The Gibson Health Hub (GHH) is to be an anchor facility to fill healthcare and social service gaps. The Gateway Center will comprise a portion of the facility to provide shelter and services to the homeless. The mission of the Gateway Center will be to “provide a safe and welcoming place that provides a low-barrier, trauma-informed shelter along with services to the homeless using a client-centered approach.”


The Gateway Center Shelter will be open 24 hours a day, 365 days a year. The Gateway Center Shelter will have a secured entrance that will be staffed 24 hours a day, 7 days a week to ensure the safety of those sheltered, staff, volunteers, service provider partner agency staff and volunteers. Only enrolled Gateway Center Shelter guests, staff, program staff and volunteers, and registered partner agency staff and volunteers will be allowed to enter the Gateway Center shelter.

Personal visitors will not be allowed at the Gateway Center Shelter, except under limited conditions with express permission. Residents can come and go as needed while following a curfew policy, with exceptions to include work and personal needs and unanticipated issues such as family crisis. Weapons will not be allowed at the Gateway Center. There will be a weapons policy & procedure to address weapons brought on site. Clients will be required to sign a form acknowledging that they are aware of the weapons policy & procedure.

The City intends to establish a public safety district around the Gateway Center, which will be a concentrated, coordinated effort between City Departments that address public safety, including Albuquerque Community Safety, APD, Albuquerque Fire and Rescue, Family and Community Services, Parks and Recreation and Solid Waste. The purpose of the Public Safety District will be to better coordinate existing resources and efforts. Community policing will be included.


The City of Albuquerque will work with the organizations operating the Gateway Center to establish procedures for critical incident response. Threats and assaults to staff and clients will not be tolerated. A 9 policy and procedure addressing threats and assaults to client and staff will be established. Any guest who threatens or assault staff or clients will be exited from the Gateway Center, and will receive transportation to their exit destination. De-escalation procedures will be established. All Gateway Center staff will receive training in conflict resolution and de-escalation techniques. The procedures will address appropriate use of APD to resolve safety issues at the Gateway Center.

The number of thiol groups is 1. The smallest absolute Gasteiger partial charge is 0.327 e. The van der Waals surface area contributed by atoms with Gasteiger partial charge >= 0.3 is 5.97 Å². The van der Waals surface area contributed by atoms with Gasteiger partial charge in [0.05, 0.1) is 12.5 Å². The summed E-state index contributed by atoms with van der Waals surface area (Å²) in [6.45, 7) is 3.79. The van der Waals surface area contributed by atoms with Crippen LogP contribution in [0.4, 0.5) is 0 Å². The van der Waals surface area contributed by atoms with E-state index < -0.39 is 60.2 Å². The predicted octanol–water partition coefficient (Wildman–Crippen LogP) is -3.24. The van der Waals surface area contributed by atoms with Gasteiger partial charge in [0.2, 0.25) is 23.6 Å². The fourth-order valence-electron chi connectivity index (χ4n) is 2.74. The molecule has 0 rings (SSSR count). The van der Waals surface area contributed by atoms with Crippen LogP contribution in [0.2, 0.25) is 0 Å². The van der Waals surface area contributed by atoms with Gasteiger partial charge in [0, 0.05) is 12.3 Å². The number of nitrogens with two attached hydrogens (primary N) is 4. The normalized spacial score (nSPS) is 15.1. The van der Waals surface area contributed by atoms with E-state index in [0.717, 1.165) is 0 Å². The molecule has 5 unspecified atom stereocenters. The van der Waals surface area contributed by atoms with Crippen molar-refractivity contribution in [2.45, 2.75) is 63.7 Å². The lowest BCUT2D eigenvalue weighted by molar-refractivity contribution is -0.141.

The Gateway Center service staff will conduct a general assessment with individuals and families to verify that the Gateway Center is an appropriate option. As part of this assessment, Gateway Center staff will assess whether the presenting individual or family can be safely diverted to a non-shelter alternative. The Gateway Shelter will establish a referral process for community organizations, including other homeless assistance providers and other local service agencies. Gateway Center staff will conduct an assessment that will address any immediate issues that need to be resolved, including physical or medical health issues that may require a triage to more appropriate options. This may include, medical respite, detox or recovery programs. The Gateway Center programming will incorporate a trauma-informed approach that is equitable, culturally and spiritually accommodating, and supportive of LGBTQ+, people of color and people living with disabilities.

“The Gateway Center will be a low barrier shelter that follows the Housing First principles to address immediate and long-term housing needs. As a low-barrier and inclusive shelter, the Gateway Center will accept unhoused people who may have complex histories, including a criminal history. The Gateway Center will leverage existing services and develop partnerships for referrals into the community to foster collaboration and not competition. This includes creating space within the Gateway Center for other community partners to connect with guests and provide services, such as satellite office space. The Gateway Center will operate with a harm reduction philosophy to address substance use disorders. Guests do not need to be clean and sober to access the Engagement Center or Shelter, but they cannot use drugs on site.”